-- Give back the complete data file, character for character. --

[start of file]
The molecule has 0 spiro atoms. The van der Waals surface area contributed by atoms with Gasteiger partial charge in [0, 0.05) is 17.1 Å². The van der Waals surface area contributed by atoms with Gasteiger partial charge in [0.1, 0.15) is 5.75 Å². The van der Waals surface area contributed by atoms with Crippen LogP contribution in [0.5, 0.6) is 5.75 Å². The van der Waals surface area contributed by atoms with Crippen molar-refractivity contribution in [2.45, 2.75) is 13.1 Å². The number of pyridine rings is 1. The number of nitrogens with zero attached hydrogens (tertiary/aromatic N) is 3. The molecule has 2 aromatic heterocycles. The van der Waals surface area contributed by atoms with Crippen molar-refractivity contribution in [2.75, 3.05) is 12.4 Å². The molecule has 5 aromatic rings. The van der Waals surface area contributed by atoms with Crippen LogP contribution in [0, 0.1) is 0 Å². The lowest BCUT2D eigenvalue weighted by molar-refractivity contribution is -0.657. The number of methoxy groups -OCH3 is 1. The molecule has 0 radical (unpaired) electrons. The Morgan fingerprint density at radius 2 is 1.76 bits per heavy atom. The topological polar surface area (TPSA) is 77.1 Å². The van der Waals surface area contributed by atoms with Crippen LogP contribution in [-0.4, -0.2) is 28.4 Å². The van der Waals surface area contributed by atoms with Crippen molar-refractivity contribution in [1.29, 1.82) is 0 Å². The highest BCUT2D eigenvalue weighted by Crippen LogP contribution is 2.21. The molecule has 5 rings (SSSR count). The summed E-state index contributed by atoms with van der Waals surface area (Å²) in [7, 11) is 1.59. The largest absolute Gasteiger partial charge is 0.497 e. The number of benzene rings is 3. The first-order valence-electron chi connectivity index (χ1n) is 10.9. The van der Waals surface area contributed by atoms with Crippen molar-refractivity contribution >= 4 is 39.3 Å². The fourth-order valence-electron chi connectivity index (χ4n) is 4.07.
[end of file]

The molecule has 0 spiro atoms. The van der Waals surface area contributed by atoms with Gasteiger partial charge in [0, 0.05) is 17.1 Å². The van der Waals surface area contributed by atoms with Gasteiger partial charge in [0.1, 0.15) is 5.75 Å². The van der Waals surface area contributed by atoms with Crippen LogP contribution in [0.5, 0.6) is 5.75 Å². The van der Waals surface area contributed by atoms with Crippen molar-refractivity contribution in [2.45, 2.75) is 13.1 Å². The number of pyridine rings is 1. The number of nitrogens with zero attached hydrogens (tertiary/aromatic N) is 3. The molecule has 2 aromatic heterocycles. The van der Waals surface area contributed by atoms with Crippen molar-refractivity contribution in [2.75, 3.05) is 12.4 Å². The molecule has 5 aromatic rings. The van der Waals surface area contributed by atoms with Crippen LogP contribution in [0, 0.1) is 0 Å². The lowest BCUT2D eigenvalue weighted by molar-refractivity contribution is -0.657. The number of methoxy groups -OCH3 is 1. The molecule has 0 radical (unpaired) electrons. The Morgan fingerprint density at radius 2 is 1.76 bits per heavy atom. The topological polar surface area (TPSA) is 77.1 Å². The van der Waals surface area contributed by atoms with Crippen LogP contribution in [-0.4, -0.2) is 28.4 Å². The van der Waals surface area contributed by atoms with Crippen molar-refractivity contribution in [1.29, 1.82) is 0 Å². The highest BCUT2D eigenvalue weighted by Crippen LogP contribution is 2.21. The molecule has 5 rings (SSSR count). The summed E-state index contributed by atoms with van der Waals surface area (Å²) in [7, 11) is 1.59. The largest absolute Gasteiger partial charge is 0.497 e. The number of benzene rings is 3. The first-order valence-electron chi connectivity index (χ1n) is 10.9. The van der Waals surface area contributed by atoms with Crippen molar-refractivity contribution >= 4 is 39.3 Å². The fourth-order valence-electron chi connectivity index (χ4n) is 4.07.